Test for Acids or Bases Using...Flowers!
Many plants in nature work like litmus paper, changing color in the presence of acids or bases. Called acid-base indicators, these plants are usually mildly acidic or alkaline themselves, and they change color when mixed with a substance that has an opposite ph.
Conduct a simple science experiment using an acid (vinegar) and a base (baking soda) to see if flowers from your garden pass the acid-base indicator test. It's chemistry, but it looks like magic!
What You Need:
- 3 or more different kinds of red, pink, orange, blue, or purple flowers (you can buy these or gather them outside on a nice day, but make sure you have permission to take them!)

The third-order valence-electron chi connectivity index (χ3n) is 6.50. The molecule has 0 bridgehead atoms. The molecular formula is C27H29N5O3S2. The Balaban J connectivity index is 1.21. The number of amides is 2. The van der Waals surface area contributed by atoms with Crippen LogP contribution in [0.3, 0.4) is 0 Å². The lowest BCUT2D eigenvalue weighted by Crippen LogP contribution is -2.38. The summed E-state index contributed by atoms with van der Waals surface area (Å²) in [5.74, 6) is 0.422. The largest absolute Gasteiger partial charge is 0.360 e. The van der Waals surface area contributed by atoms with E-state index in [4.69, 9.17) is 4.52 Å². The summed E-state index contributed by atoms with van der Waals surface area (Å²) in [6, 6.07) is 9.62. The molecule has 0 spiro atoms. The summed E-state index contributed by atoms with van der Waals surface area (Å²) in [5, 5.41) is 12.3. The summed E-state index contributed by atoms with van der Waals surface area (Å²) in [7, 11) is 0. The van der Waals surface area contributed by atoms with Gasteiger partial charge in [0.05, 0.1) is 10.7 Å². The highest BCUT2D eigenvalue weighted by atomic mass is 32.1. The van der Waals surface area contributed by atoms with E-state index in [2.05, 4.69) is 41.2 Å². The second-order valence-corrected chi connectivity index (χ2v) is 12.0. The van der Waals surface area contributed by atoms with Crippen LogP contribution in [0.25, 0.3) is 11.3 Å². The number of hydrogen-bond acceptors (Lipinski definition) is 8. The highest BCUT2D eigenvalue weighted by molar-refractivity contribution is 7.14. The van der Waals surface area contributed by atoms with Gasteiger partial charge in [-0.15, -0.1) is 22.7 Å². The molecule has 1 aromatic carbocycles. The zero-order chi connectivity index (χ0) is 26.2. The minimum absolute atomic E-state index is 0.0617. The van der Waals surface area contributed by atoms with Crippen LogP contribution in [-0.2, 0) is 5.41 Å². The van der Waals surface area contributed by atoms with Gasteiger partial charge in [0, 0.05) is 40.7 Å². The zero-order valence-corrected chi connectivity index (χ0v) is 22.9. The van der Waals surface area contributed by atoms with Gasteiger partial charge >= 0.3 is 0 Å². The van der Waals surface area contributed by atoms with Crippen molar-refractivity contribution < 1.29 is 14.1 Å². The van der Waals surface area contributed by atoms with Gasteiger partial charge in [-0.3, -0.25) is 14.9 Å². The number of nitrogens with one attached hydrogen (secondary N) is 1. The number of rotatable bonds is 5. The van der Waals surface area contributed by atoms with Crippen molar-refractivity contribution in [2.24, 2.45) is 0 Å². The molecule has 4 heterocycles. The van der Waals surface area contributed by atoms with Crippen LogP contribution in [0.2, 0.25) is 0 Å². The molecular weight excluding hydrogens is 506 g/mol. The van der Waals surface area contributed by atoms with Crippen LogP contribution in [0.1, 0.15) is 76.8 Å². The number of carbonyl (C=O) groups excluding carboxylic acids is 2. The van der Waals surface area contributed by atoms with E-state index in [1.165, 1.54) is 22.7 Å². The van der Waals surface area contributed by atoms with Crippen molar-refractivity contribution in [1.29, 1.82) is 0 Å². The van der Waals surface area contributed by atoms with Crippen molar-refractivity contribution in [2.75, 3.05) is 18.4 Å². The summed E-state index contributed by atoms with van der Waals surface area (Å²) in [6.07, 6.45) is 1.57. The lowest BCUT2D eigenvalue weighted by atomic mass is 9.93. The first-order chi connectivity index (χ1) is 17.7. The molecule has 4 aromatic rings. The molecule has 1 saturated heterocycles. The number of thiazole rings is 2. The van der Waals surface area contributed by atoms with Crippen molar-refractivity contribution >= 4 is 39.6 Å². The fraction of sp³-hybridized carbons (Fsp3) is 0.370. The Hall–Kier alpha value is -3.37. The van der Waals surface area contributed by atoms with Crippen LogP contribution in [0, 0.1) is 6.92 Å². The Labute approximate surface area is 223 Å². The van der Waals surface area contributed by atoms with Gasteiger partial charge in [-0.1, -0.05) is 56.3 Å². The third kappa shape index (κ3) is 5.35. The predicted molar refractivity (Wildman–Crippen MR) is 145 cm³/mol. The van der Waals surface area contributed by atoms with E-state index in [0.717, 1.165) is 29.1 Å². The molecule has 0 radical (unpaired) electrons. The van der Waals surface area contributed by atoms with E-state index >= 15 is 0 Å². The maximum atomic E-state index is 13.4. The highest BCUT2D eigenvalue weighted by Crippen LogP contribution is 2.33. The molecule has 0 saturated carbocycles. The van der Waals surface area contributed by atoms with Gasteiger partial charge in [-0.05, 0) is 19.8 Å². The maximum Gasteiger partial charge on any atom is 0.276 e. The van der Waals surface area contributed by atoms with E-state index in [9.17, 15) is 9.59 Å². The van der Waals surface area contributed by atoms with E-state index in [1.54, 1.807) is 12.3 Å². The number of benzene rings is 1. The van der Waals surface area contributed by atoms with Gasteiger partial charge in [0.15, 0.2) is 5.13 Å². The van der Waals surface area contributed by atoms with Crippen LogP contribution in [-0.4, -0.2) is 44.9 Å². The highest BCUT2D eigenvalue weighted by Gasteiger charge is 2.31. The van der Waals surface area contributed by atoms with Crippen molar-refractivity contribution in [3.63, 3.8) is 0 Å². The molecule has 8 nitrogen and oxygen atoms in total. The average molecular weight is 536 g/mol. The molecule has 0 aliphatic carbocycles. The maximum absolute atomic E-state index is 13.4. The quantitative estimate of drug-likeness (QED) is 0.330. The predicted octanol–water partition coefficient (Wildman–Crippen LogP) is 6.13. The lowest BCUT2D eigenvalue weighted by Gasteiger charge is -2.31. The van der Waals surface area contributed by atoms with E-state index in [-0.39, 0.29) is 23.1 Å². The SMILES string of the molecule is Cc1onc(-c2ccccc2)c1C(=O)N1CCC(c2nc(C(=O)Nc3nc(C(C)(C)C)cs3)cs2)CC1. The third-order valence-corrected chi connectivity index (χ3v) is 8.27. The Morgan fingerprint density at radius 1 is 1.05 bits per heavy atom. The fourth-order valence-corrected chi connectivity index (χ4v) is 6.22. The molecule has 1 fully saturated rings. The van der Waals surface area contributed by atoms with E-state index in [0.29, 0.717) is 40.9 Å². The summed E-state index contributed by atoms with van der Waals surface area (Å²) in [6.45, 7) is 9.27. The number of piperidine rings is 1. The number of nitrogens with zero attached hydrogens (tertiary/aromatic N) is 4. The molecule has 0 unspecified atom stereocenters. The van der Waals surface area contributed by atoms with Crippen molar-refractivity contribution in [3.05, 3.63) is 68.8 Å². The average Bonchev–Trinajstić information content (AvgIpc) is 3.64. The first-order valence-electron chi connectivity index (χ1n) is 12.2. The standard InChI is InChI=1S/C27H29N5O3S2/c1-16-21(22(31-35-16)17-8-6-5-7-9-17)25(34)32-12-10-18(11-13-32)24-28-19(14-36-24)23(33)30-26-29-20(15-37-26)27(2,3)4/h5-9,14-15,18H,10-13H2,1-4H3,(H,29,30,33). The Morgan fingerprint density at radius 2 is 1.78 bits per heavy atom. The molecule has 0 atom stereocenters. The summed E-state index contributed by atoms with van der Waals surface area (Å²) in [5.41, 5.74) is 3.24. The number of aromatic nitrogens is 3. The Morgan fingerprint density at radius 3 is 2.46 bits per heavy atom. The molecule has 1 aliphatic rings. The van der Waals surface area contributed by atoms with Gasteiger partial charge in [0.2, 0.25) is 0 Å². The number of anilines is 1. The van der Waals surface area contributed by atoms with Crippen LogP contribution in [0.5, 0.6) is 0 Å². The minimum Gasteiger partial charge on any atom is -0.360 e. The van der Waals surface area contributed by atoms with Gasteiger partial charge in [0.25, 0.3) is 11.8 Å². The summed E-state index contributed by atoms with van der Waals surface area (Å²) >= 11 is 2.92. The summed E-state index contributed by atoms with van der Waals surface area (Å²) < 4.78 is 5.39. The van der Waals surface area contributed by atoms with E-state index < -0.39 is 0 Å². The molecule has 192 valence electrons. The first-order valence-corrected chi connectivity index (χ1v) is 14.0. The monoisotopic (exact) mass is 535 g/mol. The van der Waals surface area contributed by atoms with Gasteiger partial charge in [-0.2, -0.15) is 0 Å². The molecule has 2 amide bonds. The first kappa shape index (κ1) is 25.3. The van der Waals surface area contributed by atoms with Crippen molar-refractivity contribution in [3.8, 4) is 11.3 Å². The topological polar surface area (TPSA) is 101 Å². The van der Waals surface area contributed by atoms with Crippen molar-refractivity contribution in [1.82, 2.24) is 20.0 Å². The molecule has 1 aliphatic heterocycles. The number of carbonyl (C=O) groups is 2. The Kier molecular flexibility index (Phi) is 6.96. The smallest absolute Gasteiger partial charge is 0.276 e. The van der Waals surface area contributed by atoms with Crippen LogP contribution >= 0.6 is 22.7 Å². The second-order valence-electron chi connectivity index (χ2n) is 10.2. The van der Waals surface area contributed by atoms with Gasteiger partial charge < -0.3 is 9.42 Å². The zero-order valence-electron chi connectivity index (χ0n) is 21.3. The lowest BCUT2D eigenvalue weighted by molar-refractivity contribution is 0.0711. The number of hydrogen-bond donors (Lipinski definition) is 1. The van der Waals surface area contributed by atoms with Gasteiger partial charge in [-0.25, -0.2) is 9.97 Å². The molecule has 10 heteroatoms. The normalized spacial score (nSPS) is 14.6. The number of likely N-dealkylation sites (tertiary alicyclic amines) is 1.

- White vinegar
- 3 or more spoons (you'll need one spoon per kind of flower)
- 5 or more clear plastic cups
- Baking soda
- Permanent marker
- Safety goggles (optional: this activity is safe, but many chemistry teachers recommend getting into the habit of wearing protective goggles any time you're working with chemicals)